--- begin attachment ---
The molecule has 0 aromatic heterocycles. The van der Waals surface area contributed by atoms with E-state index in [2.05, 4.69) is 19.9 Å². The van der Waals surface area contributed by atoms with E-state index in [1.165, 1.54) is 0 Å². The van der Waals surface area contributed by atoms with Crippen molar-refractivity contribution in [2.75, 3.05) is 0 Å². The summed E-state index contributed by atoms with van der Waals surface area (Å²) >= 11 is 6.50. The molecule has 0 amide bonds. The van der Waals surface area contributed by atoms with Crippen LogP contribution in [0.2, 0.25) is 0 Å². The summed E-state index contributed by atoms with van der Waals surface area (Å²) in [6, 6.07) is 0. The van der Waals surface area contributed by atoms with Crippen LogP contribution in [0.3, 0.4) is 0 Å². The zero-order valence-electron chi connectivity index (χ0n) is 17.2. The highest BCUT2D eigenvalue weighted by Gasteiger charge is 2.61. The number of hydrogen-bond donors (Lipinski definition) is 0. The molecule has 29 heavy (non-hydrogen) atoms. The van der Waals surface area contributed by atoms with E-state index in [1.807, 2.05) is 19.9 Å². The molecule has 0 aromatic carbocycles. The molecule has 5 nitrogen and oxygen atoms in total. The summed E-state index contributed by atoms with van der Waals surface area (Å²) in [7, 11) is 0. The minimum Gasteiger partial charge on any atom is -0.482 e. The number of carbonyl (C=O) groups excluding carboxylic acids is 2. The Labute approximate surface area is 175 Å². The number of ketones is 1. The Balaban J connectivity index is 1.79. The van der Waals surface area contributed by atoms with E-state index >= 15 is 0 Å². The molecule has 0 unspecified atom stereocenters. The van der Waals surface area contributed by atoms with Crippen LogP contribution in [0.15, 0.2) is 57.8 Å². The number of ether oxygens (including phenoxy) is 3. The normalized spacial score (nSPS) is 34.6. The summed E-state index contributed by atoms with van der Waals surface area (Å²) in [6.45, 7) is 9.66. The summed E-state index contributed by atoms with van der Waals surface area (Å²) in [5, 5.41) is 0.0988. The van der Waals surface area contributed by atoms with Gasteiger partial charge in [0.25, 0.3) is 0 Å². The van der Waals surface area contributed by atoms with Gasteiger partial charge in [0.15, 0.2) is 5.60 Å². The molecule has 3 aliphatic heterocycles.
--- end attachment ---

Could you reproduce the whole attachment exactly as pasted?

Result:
The molecule has 0 aromatic heterocycles. The van der Waals surface area contributed by atoms with E-state index in [2.05, 4.69) is 19.9 Å². The van der Waals surface area contributed by atoms with E-state index in [1.165, 1.54) is 0 Å². The van der Waals surface area contributed by atoms with Crippen molar-refractivity contribution in [2.75, 3.05) is 0 Å². The summed E-state index contributed by atoms with van der Waals surface area (Å²) >= 11 is 6.50. The molecule has 0 amide bonds. The van der Waals surface area contributed by atoms with Crippen LogP contribution in [0.2, 0.25) is 0 Å². The summed E-state index contributed by atoms with van der Waals surface area (Å²) in [6, 6.07) is 0. The van der Waals surface area contributed by atoms with Crippen LogP contribution in [0.3, 0.4) is 0 Å². The zero-order valence-electron chi connectivity index (χ0n) is 17.2. The highest BCUT2D eigenvalue weighted by Gasteiger charge is 2.61. The number of hydrogen-bond donors (Lipinski definition) is 0. The molecule has 29 heavy (non-hydrogen) atoms. The van der Waals surface area contributed by atoms with E-state index in [1.807, 2.05) is 19.9 Å². The molecule has 0 aromatic carbocycles. The molecule has 5 nitrogen and oxygen atoms in total. The summed E-state index contributed by atoms with van der Waals surface area (Å²) in [7, 11) is 0. The minimum Gasteiger partial charge on any atom is -0.482 e. The number of carbonyl (C=O) groups excluding carboxylic acids is 2. The Labute approximate surface area is 175 Å². The number of ketones is 1. The Balaban J connectivity index is 1.79. The van der Waals surface area contributed by atoms with E-state index >= 15 is 0 Å². The molecule has 0 unspecified atom stereocenters. The van der Waals surface area contributed by atoms with Crippen LogP contribution in [0.15, 0.2) is 57.8 Å². The number of ether oxygens (including phenoxy) is 3. The normalized spacial score (nSPS) is 34.6. The summed E-state index contributed by atoms with van der Waals surface area (Å²) in [6.45, 7) is 9.66. The summed E-state index contributed by atoms with van der Waals surface area (Å²) in [5, 5.41) is 0.0988. The van der Waals surface area contributed by atoms with Gasteiger partial charge in [0.25, 0.3) is 0 Å². The van der Waals surface area contributed by atoms with Gasteiger partial charge in [0.15, 0.2) is 5.60 Å². The molecule has 3 aliphatic heterocycles.